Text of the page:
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By DEAN CARROLL | 08.05.2011
In April, Europol’s annual European Union Terrorism Situation and Trend Report detailed how fundamentalist groups are deepening links with organised crime and developing ever more complicated tactics and plots – as they attempt to cause harm and disruption. In fact, last year, a total of 249 terrorist attacks were recorded within member states – causing seven deaths and scores of other injuries. And in 2010, some 611 individuals were arrested for terrorist-related offences – of which 179 were linked to Islamist terrorism, representing a 50 per cent increase on the previous year.
With the death of al-Qaeda’s top figurehead Osama bin Laden, the stakes have been raised. Next year’s Europol report on terrorism is unlikely to make for pleasant reading, given the effects of austerity defence and security budgets at a time when the Jihadists’ “holy war” seems destined be ramped up another level. There is already speculation of a nuclear “dirty bomb” existing in Europe, ready to avenge the killing of the 9/11 mastermind – who surgically and strategically orchestrated mass murder. Already, we have seen five men arrested under the UK Terrorism Act for allegedly filming at the Sellafield nuclear plant – just hours after bin Laden’s death. Experts estimate that the site’s bunker stores 100 tonnes of plutonium, enough to fuel thousands of nuclear explosions.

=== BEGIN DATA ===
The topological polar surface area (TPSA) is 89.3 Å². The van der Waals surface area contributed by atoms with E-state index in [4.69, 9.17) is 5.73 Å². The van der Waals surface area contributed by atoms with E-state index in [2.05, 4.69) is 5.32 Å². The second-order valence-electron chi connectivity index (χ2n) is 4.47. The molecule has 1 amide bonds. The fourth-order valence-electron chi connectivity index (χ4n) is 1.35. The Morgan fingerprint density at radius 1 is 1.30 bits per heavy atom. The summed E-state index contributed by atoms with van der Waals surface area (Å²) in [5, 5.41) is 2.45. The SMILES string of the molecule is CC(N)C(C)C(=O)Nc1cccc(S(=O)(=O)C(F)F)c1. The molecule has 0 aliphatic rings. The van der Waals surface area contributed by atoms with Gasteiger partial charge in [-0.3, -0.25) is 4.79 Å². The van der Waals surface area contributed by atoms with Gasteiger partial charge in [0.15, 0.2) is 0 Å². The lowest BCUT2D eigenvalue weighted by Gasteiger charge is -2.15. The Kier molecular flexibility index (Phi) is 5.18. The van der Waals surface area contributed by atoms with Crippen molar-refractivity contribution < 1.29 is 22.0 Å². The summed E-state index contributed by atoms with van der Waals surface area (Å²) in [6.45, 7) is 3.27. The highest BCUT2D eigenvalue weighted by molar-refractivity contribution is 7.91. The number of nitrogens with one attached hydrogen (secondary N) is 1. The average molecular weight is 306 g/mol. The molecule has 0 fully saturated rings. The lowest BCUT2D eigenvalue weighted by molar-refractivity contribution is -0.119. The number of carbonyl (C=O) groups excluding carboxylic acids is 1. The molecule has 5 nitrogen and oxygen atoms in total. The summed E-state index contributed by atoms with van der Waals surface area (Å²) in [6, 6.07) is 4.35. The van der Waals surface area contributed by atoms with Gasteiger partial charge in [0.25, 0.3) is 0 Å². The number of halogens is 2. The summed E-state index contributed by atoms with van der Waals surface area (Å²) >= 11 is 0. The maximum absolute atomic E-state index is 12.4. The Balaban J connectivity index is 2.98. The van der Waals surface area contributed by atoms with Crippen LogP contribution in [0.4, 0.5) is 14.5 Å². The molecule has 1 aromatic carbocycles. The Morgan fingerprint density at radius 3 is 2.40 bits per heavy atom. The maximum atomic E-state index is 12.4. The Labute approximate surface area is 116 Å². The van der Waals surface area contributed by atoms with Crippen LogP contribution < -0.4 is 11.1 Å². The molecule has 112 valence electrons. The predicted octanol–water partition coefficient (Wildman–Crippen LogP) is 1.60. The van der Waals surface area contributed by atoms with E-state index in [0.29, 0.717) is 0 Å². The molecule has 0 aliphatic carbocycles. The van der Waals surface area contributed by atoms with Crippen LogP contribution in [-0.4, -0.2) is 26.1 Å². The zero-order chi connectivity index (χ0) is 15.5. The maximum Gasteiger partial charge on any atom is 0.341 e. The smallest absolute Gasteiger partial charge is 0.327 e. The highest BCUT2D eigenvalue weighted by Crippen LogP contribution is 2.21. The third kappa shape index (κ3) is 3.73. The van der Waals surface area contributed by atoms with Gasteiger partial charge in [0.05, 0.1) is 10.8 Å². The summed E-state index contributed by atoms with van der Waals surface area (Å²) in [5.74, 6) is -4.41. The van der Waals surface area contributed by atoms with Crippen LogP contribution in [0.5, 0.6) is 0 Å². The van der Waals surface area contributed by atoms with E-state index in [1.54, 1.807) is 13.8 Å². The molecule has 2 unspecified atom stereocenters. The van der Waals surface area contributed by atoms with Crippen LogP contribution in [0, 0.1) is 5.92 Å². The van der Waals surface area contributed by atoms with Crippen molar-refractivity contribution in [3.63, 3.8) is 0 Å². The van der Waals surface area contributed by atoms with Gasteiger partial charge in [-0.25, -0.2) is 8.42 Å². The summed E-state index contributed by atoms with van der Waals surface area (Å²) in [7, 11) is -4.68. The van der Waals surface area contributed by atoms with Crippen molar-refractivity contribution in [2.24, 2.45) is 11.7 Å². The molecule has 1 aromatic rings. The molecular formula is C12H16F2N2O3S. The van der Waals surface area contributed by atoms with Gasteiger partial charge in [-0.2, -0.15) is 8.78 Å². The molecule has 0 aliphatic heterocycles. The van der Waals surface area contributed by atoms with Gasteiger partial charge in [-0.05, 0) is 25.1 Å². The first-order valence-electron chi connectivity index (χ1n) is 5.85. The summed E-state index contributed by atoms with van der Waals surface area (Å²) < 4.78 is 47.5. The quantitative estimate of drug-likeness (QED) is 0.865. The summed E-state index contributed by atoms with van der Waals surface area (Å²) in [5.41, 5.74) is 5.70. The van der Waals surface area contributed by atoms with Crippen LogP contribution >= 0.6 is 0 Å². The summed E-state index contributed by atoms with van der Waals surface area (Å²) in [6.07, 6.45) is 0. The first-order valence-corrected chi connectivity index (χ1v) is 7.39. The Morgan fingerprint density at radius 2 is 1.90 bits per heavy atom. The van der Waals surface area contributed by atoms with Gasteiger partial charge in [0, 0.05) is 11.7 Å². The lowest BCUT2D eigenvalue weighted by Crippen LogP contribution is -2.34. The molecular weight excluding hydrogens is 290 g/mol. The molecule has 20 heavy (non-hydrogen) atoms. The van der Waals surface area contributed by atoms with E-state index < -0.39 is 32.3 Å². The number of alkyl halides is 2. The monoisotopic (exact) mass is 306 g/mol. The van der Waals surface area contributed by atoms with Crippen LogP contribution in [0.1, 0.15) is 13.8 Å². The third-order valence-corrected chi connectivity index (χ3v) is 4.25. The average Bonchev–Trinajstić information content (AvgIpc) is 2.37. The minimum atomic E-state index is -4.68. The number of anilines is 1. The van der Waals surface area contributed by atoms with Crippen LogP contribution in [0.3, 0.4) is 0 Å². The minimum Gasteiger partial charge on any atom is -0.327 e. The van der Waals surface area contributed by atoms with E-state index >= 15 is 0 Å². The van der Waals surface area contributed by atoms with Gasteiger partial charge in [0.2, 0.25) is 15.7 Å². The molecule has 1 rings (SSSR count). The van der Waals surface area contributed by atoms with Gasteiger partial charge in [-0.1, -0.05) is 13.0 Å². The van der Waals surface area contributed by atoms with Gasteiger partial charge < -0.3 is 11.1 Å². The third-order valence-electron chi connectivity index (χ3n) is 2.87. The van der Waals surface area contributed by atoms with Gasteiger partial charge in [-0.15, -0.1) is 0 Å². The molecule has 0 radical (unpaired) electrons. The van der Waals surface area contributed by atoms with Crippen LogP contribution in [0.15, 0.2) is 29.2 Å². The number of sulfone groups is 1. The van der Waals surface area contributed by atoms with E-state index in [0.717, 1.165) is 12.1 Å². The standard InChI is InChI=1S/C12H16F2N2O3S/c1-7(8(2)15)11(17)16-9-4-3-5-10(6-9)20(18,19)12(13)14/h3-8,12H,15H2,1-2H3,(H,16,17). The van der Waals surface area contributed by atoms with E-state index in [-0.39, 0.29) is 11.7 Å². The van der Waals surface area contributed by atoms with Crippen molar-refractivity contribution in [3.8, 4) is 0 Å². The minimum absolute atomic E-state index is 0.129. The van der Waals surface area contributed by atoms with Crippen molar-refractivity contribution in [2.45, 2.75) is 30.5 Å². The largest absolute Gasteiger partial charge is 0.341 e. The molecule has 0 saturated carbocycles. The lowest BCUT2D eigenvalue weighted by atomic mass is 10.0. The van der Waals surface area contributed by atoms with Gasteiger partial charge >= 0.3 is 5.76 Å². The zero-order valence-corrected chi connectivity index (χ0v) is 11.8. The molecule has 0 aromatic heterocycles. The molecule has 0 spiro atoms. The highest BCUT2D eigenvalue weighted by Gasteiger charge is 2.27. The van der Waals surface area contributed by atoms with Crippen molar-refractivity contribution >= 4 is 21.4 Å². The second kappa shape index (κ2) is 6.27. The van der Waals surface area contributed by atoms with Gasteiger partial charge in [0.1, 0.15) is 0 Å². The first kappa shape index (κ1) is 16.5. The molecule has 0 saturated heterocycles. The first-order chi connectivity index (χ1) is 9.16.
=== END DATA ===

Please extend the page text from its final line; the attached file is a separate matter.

British professor Anthony Glees, director of the Centre for Security and Intelligence studies at Buckingham University, has written in the past for publicservice.co.uk of the woeful lack of co-operation between the security services in Europe. In a 2010 article, he wrote: “Effective policy requires the best intelligence and the best analysis available. Neither comes cheap and it is precisely because the institutional and financial resources needed to counter Islamism are so vast – the UK spends almost £2bn – that sharing intelligence and pooling resources makes perfect sense. Shared intelligence collection and, above all, analysis will produce better intelligence. Our agencies are not as good as they should be. Now is the time to learn the lessons of past failures and decide to develop European intelligence cooperation.”
We know that EU intelligence chiefs do meet for discussions at least four times a year. And, besides member state national agencies, there are cross-border institutions – such as Europol, the European Joint Situation Centre, the European Space Agency and the European External Action Service – which could, perhaps, harmonise their activities and information sharing to a greater degree. Recently, joint situation centre chief Ilkka Salmi confirmed that his staff accompanied the EEAS on Libyan fact-finding missions to Tripoli and Benghazi. We could yet see more of this type of collaboration.
The Lisbon Treaty does allude to the potential establishment of an additional organisation to promote intelligence sharing for counter-terrorism purposes, but this remains only an aspiration. But EU counter-terrorism director Oliver Luyckx did, earlier this year, call for a new Europe-wide intelligence agency to provide a “one-stop shop for information sharing”. For now, though, we in Europe have to hope that existing arrangements are enough to cope with the possible increased threat. The triumphalism seen on the streets of America, after bin Laden’s death, is unlikely to be the final word. It could be just the beginning rather than the end of terror and the EU must play a wider role in preparing for the backlash.
Published in PublicServiceEurope.com